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Retaining Wall in Wet Location... Base???

Discussion in 'Hardscaping' started by NJemerald, Jul 28, 2006.

  1. NJemerald

    NJemerald LawnSite Member
    from NJ
    Posts: 121

    I'm currently bidding on a retaining wall that is on very wet soil/area. The wall is about 50' long with 2- 18" tiers stepping back about 3'.
    All the walls I have built have been in dry locations w/ gravel and pipe for "possible" water build-up BUT NEVER built IN an existing WET Location.

    Would anyone mind sharing their experiences / building tips when building in an existing wet location?
    I've heard anything from going thicker on the base too using...
    6" of 3/4 crushed stone w/ 2" of QP on top to allow water to pass under the wall.

    Thank you for your time,
  2. wurkn with amish

    wurkn with amish LawnSite Senior Member
    Posts: 662

    can you catch the water before it goes behind the walls? Like maybe a couple french drains up the hill some?(I'm assuming its on a hill.)
    Another thing that worked well for me a couple of times, was to excavate wider and deeper put down geofabric that extends 2ft up both sides
    put in 411 limestone in 4-5" lifts to 12" fold the fabric over like a burrito.
    then build your base normally from there, maybe a little thicker than you would normally for a 18" tall wall. start your wall and put in drainage.
  3. nac

    nac LawnSite Member
    Posts: 126

    I did a job where the soil was wet slop. The site engineer made overdig 2' deep by 4' wide and fill it with 2 1/2" stone wrapped with filter fabric and then lay 6" of 3/4" clean stone on top to level the block
  4. NJemerald

    NJemerald LawnSite Member
    from NJ
    Posts: 121

    I can't really catch the water with a french drain... Customer doesn't want to go through all that and it seems like the water is sepping out in this area that the wall is being built/replaced... prior wall was RR ties.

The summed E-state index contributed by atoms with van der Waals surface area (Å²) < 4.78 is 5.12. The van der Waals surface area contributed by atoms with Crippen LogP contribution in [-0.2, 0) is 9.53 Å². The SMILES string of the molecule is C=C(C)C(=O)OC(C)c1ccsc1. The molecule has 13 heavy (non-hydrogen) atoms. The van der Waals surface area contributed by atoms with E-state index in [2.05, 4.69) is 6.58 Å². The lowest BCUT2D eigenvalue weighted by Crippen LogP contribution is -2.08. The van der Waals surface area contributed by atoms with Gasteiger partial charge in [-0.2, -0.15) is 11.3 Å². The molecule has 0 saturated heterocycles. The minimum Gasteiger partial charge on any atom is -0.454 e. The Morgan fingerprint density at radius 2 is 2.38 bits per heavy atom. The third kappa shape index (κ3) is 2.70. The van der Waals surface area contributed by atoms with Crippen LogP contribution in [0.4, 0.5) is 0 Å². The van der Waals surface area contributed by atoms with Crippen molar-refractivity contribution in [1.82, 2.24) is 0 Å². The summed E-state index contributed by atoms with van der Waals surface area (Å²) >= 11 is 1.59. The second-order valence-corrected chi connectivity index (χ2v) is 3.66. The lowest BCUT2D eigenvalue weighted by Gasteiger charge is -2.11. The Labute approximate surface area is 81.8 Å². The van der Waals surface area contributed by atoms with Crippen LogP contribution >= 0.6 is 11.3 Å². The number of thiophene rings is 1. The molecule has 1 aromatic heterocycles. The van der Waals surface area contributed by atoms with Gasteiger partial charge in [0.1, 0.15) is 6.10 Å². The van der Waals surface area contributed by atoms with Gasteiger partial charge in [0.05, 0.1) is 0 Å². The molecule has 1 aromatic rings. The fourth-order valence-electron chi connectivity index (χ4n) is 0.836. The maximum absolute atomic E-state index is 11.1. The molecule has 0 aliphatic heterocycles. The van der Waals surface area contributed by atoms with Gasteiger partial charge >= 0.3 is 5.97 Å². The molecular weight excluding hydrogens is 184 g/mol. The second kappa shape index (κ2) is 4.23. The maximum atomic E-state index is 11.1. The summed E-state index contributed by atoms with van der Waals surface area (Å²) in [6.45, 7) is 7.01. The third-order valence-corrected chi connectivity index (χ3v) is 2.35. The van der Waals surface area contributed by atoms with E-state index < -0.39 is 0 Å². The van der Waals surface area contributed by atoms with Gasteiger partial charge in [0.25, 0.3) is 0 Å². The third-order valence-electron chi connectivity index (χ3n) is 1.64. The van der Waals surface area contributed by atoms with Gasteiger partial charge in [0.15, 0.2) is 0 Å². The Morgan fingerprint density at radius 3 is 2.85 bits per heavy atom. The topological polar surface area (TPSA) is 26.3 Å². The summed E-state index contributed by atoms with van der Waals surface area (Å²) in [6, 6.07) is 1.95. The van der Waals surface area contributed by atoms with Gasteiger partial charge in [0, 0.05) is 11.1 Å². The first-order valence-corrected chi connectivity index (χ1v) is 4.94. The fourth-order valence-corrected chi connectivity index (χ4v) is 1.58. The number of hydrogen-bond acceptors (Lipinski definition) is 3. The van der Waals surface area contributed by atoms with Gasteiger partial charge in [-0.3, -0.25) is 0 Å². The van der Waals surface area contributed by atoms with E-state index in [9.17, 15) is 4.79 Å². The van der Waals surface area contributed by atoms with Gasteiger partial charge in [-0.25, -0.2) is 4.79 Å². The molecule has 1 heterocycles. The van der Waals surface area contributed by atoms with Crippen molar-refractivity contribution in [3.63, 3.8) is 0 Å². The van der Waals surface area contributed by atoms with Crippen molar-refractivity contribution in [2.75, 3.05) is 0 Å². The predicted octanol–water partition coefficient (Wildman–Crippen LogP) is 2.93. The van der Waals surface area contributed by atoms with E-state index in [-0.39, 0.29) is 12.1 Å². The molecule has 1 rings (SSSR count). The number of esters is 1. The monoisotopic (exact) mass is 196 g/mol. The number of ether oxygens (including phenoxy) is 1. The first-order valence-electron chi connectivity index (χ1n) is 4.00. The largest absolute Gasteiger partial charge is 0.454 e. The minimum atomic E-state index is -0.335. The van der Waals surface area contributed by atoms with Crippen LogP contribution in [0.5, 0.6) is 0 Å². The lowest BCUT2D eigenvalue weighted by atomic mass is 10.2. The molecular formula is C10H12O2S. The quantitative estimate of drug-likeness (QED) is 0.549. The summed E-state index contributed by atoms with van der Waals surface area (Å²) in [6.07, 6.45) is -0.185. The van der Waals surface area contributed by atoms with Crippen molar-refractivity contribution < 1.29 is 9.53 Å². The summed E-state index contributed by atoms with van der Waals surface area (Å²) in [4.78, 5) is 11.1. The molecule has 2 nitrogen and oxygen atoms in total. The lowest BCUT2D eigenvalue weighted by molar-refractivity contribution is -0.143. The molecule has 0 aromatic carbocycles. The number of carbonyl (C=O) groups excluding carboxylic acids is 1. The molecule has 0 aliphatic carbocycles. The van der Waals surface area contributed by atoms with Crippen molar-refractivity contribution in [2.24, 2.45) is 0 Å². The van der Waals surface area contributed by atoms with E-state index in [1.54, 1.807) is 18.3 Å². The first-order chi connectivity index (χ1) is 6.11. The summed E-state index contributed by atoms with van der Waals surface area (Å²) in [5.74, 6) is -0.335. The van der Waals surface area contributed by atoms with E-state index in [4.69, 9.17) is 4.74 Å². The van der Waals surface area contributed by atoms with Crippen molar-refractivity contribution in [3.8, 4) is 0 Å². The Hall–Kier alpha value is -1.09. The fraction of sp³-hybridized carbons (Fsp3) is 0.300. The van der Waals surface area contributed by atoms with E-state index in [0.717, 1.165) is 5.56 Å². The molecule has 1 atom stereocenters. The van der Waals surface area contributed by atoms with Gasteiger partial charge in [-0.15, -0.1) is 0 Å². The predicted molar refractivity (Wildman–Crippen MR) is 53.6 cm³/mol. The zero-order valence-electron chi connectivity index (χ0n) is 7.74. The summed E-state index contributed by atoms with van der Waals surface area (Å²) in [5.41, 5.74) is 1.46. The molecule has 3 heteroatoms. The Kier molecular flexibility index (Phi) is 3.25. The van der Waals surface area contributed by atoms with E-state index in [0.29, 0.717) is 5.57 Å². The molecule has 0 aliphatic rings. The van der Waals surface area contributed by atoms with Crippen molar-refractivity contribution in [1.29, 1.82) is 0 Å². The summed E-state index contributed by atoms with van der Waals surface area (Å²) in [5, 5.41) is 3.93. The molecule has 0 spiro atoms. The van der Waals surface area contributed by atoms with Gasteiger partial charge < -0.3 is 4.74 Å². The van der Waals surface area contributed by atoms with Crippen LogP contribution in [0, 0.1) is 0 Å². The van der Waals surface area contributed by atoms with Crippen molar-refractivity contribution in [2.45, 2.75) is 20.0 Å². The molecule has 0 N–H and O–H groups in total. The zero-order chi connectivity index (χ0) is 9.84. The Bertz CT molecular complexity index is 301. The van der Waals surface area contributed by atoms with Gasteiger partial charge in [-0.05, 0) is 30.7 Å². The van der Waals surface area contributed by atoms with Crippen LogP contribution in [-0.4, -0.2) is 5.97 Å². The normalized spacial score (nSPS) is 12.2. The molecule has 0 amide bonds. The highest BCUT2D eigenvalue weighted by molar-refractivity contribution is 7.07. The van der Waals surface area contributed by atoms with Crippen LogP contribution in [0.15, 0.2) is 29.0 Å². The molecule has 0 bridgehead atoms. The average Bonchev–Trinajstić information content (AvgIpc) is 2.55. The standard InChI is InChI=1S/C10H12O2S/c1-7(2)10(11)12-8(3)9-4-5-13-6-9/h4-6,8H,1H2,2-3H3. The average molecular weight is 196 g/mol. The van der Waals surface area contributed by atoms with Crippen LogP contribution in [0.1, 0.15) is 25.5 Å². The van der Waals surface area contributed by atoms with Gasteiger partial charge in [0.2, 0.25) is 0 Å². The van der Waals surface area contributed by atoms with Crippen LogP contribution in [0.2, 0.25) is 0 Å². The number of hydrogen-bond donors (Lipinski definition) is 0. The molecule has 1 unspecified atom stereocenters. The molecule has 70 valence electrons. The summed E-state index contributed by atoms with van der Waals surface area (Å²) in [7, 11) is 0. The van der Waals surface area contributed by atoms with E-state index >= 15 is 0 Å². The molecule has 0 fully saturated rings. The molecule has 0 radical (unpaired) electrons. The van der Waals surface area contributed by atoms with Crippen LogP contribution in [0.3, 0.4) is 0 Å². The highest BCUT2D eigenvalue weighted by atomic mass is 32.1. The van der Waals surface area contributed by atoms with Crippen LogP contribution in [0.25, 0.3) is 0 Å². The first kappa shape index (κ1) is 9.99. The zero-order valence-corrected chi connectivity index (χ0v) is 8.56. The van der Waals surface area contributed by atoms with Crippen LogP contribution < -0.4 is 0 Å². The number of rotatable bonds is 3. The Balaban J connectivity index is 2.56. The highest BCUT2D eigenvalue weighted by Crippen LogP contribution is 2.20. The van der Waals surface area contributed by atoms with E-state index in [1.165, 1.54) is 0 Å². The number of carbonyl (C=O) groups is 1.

I have every intent of using filter fabric to wrap the 3/4 crush and 4" drain pipe behind the wall... just never heard of using 3/4 under the wall for water to pass through... thought base was always suppose to be QP / packed for better support!?!?

    so you laid the 1st row of block "right on" the 3/4" stone!?!?
    Was it compacted?
  5. nac

    nac LawnSite Member
    Posts: 126

    Yes layed it right on 3/4" stone and it was compacted all the walls i do lay on 3/4" clean compacted stone and probly have done over 40,000 sf of walls
  6. wurkn with amish

    wurkn with amish LawnSite Senior Member
    Posts: 662

    if the customer doesnt want to go through all that to do it right, then do you really want your name on the job?
    why would you want water to go under your base? that recipe for failure!
  7. Tony Clifton

    Tony Clifton LawnSite Senior Member
    Posts: 865

    I would not touch the job without having an engineer tell me what to do. You could probably hire one to give you some preliminaries for bidding purposes for less than a couple hundred bucks.
    As far as the 3/4" stone goes, 6" is not going to be enough, I would plan on 12" at a minimum, and you will have a 2-3 courses of block under ground.
  8. Tony Clifton

    Tony Clifton LawnSite Senior Member
    Posts: 865

    I just reread your initial post, I didn't realize how small the wall was....6" would probably do it, but I would have a course under ground to be safe.
  9. Mike33

    Mike33 LawnSite Bronze Member
    Posts: 1,649

    I agree with what everyone else said except the 1 who said dont do. With out repeating every post and they are all correct i would lay a layer of stone then geo-grid than layer stone and compact. I like the post where he said make your footer wider that is the key also. You will be fine if you put all of these togeather. I have a least a dozen with this problem ranging up to 4' in height and no problem.
  10. neversatisfiedj

    neversatisfiedj LawnSite Bronze Member
    Posts: 1,028

    Nac - I built my own AB wall on 3/4 clean stone but always use road base (CR6) on all walls now. Easier to leval and compacts better- NCMA rules


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